If you need an abrasive hand soap for extra heavy duty cleaning, see our D-Lead« Abrasive Hand Soap. Both types are equally effective at removing lead and other heavy metals.

Q: I already wash my hands after shootng or reloading. Why do I need a special soap?
A: D-Lead« Hand Soap was designed specifically to remove lead and other heavy metals from skin. The chart at left shows removal of lead compounds by D-Lead« Hand Soap compared to conventional hand soap after 60 seconds of washing. D-Lead« Hand Soap removes significantly more lead than conventional soap.

I have bottles of the hand soap at work and at home at all of the sinks. Laundry detergent next to the washer for the clothes.

Remember, cold water, so your pores don't open up.

8200rpm
03-19-2009, 7:59 PM
I would like to see documented evedence where this has ever caused health problems in the recreational shooter.


Here's some interesting anecdotal evidence...

http://www.thehighroad.org/showthread.php?t=307170

If you shoot or reload on a regular basis, it might not be a bad idea to have your lead levels tested during your next check up/blood test. Best to know the facts than to just brush this off as something trivial.

It's your health. But if you have kids, why expose them to a toxin that lowers their IQ?

Curtis
03-20-2009, 12:17 AM
O.k, I have been shooting and smoking for 15 years now. I don't wash my hands before I smoke. when will I start seing the Lead defects on me?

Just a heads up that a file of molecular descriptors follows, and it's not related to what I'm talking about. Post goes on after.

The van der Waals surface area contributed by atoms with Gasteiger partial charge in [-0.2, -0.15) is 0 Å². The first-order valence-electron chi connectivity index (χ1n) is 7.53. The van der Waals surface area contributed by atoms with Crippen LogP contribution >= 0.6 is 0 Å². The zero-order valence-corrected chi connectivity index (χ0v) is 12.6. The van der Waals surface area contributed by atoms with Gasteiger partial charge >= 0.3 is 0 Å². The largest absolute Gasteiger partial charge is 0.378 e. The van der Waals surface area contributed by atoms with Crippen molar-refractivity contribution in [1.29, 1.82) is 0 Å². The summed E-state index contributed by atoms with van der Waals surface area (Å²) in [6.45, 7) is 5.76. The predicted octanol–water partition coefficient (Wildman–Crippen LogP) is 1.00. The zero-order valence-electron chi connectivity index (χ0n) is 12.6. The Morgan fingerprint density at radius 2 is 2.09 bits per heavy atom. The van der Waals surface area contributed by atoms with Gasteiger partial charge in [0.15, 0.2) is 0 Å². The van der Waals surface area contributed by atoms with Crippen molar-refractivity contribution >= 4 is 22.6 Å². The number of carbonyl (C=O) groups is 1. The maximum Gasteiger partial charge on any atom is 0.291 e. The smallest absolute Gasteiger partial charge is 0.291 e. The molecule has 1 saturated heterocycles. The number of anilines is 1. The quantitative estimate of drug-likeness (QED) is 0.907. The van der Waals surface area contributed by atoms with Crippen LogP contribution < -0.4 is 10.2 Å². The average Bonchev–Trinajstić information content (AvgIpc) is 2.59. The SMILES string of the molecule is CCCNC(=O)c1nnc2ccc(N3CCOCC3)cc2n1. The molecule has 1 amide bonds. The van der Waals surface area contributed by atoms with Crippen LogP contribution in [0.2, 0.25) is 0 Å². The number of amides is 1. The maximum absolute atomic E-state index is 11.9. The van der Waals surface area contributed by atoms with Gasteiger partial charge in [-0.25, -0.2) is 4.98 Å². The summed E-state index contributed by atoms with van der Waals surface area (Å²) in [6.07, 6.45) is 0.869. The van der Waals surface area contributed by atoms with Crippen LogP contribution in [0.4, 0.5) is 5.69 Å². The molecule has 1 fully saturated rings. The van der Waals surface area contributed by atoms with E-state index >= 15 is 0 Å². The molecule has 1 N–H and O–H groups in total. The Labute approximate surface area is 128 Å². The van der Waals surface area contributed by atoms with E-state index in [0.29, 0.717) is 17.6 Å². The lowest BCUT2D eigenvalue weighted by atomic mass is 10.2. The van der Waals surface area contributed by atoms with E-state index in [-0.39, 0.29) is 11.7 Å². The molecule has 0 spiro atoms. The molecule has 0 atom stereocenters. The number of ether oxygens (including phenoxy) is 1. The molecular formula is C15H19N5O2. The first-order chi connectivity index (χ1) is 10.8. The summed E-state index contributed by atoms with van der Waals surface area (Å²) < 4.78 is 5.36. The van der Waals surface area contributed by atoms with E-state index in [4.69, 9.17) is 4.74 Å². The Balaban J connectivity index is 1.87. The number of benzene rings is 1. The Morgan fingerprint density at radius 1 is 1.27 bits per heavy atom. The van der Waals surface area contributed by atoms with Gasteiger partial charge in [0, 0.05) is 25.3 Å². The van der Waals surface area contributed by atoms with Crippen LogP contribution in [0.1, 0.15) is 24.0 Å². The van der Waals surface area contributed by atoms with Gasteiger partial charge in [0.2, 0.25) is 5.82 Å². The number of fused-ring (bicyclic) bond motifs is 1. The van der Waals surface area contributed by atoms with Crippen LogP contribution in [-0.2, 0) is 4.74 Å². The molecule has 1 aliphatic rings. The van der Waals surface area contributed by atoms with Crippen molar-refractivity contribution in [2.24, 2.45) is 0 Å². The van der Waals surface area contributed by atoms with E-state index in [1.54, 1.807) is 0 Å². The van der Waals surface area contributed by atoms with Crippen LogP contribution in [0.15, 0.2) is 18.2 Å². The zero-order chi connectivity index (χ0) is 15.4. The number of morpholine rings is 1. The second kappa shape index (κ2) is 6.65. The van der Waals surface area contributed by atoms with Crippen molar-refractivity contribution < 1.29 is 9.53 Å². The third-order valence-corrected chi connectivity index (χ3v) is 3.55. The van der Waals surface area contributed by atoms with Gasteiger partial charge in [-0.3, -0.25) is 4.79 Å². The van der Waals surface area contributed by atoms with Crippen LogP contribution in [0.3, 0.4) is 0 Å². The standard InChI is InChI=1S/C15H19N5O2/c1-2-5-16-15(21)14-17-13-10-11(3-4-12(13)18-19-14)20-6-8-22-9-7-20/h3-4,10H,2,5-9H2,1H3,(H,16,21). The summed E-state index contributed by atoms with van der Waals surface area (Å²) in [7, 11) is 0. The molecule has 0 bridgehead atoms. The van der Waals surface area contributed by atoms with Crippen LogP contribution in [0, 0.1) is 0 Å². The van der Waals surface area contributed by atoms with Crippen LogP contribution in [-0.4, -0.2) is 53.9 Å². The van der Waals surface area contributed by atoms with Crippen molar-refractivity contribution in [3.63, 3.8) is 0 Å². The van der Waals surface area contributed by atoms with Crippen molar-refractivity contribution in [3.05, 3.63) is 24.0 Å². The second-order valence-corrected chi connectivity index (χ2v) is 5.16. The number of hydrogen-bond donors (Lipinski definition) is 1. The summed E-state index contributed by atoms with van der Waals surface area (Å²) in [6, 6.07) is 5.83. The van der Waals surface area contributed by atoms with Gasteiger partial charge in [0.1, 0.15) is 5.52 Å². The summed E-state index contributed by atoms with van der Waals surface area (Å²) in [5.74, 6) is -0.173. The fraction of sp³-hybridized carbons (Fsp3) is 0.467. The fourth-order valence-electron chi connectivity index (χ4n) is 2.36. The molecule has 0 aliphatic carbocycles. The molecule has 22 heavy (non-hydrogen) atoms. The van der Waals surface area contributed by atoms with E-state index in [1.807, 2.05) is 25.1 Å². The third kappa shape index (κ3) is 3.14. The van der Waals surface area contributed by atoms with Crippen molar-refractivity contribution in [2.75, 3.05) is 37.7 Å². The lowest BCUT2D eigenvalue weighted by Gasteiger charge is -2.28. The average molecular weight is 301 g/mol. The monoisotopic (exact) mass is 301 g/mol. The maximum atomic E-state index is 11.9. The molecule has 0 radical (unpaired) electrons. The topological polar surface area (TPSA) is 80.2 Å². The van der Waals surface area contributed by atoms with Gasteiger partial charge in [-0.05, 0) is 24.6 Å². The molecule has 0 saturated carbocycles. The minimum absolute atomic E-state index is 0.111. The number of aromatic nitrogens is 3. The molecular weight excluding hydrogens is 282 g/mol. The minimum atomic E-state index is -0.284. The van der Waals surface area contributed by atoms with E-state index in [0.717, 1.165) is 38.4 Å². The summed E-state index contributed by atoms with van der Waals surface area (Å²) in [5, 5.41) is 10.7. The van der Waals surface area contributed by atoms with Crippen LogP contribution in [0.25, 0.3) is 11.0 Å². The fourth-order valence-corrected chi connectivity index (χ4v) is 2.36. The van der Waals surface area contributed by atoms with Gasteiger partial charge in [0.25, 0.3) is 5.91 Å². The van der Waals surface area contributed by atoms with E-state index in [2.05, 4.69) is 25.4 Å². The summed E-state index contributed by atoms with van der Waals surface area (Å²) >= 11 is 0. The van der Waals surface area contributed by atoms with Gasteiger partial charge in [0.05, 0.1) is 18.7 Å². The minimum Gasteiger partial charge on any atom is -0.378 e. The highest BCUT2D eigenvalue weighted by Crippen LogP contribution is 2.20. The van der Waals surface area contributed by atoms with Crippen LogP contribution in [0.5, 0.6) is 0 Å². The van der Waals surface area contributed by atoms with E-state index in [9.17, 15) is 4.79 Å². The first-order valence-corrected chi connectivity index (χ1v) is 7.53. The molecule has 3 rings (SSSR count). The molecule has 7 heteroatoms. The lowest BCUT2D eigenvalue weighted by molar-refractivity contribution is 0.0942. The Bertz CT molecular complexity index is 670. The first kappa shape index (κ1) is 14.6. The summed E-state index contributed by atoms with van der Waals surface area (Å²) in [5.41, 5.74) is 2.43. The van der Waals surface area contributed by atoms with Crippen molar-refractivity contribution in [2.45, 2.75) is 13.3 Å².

Lead causes reduced IQ...being in the Navy, I can see why you haven't notice anything.

People live with bullets in them......

There is actually a fair amount research on the subject. Lead pellets are the worst because there typically are more of them. The main problem is when they are close to large joints that lead poisoning becomes and issue.

I have a large .45 in my neck and it hasn't increased the lead in my blood. I get checked every year or two.

It can be a big issue with children. I wash my hands, clothes, and cleaning rags so my kids aren't exposed.

BamBam-31
03-20-2009, 1:00 AM
+1 on the D-Lead. I have the wipes and the hand soap.
Also another +1 w/ the shower immediately after range or reloading sessions. Cheap insurance for the kids, eh? ;)

Baron
03-20-2009, 10:03 AM
After shooting I like to clean my face off with the shirt I was wearing. I just rub my face all in my shirt. Since when has lead hurt anyone? I've been eating paint for years....

Seriuosly though, I just make sure to wash my hands after I shoot. Specially if we go out to lunch afterwards. When I get home I usually change into some jeans or something.... or I just run around naked :eek:

sierratangofoxtrotunion
03-20-2009, 2:15 PM
http://i5.photobucket.com/albums/y156/kasudyo/DSC03776a.jpg

ToxicBattlefield
10-06-2009, 11:48 AM